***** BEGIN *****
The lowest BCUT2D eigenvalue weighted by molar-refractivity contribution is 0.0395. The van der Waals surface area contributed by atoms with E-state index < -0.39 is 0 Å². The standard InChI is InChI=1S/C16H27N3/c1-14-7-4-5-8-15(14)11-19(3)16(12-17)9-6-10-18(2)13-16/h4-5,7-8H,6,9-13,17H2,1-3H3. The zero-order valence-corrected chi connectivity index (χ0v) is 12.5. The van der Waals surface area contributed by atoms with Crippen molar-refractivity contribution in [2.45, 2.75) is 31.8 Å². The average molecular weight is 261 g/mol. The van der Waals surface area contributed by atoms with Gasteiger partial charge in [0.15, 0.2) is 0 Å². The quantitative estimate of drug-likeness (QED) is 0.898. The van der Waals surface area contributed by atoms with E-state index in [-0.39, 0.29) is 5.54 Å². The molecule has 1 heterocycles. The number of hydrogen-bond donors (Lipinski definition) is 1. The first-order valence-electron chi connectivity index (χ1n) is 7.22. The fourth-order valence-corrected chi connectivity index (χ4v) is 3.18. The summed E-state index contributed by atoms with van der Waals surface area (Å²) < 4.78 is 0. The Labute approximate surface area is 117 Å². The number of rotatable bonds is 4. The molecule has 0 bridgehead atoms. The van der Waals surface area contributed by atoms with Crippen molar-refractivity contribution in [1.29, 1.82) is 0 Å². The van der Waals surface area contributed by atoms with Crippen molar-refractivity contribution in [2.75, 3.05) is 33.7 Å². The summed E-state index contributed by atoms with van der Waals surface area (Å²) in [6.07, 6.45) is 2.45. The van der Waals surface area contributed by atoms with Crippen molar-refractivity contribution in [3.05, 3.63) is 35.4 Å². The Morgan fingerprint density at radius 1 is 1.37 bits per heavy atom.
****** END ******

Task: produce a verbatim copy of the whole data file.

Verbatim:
The lowest BCUT2D eigenvalue weighted by molar-refractivity contribution is 0.0395. The van der Waals surface area contributed by atoms with E-state index < -0.39 is 0 Å². The standard InChI is InChI=1S/C16H27N3/c1-14-7-4-5-8-15(14)11-19(3)16(12-17)9-6-10-18(2)13-16/h4-5,7-8H,6,9-13,17H2,1-3H3. The zero-order valence-corrected chi connectivity index (χ0v) is 12.5. The van der Waals surface area contributed by atoms with Crippen molar-refractivity contribution in [2.45, 2.75) is 31.8 Å². The average molecular weight is 261 g/mol. The van der Waals surface area contributed by atoms with Gasteiger partial charge in [0.15, 0.2) is 0 Å². The quantitative estimate of drug-likeness (QED) is 0.898. The van der Waals surface area contributed by atoms with E-state index in [-0.39, 0.29) is 5.54 Å². The molecule has 1 heterocycles. The number of hydrogen-bond donors (Lipinski definition) is 1. The first-order valence-electron chi connectivity index (χ1n) is 7.22. The fourth-order valence-corrected chi connectivity index (χ4v) is 3.18. The summed E-state index contributed by atoms with van der Waals surface area (Å²) < 4.78 is 0. The Labute approximate surface area is 117 Å². The number of rotatable bonds is 4. The molecule has 0 bridgehead atoms. The van der Waals surface area contributed by atoms with Crippen molar-refractivity contribution in [1.29, 1.82) is 0 Å². The van der Waals surface area contributed by atoms with Crippen molar-refractivity contribution in [2.75, 3.05) is 33.7 Å². The summed E-state index contributed by atoms with van der Waals surface area (Å²) in [6.07, 6.45) is 2.45. The van der Waals surface area contributed by atoms with Crippen molar-refractivity contribution in [3.05, 3.63) is 35.4 Å². The Morgan fingerprint density at radius 1 is 1.37 bits per heavy atom.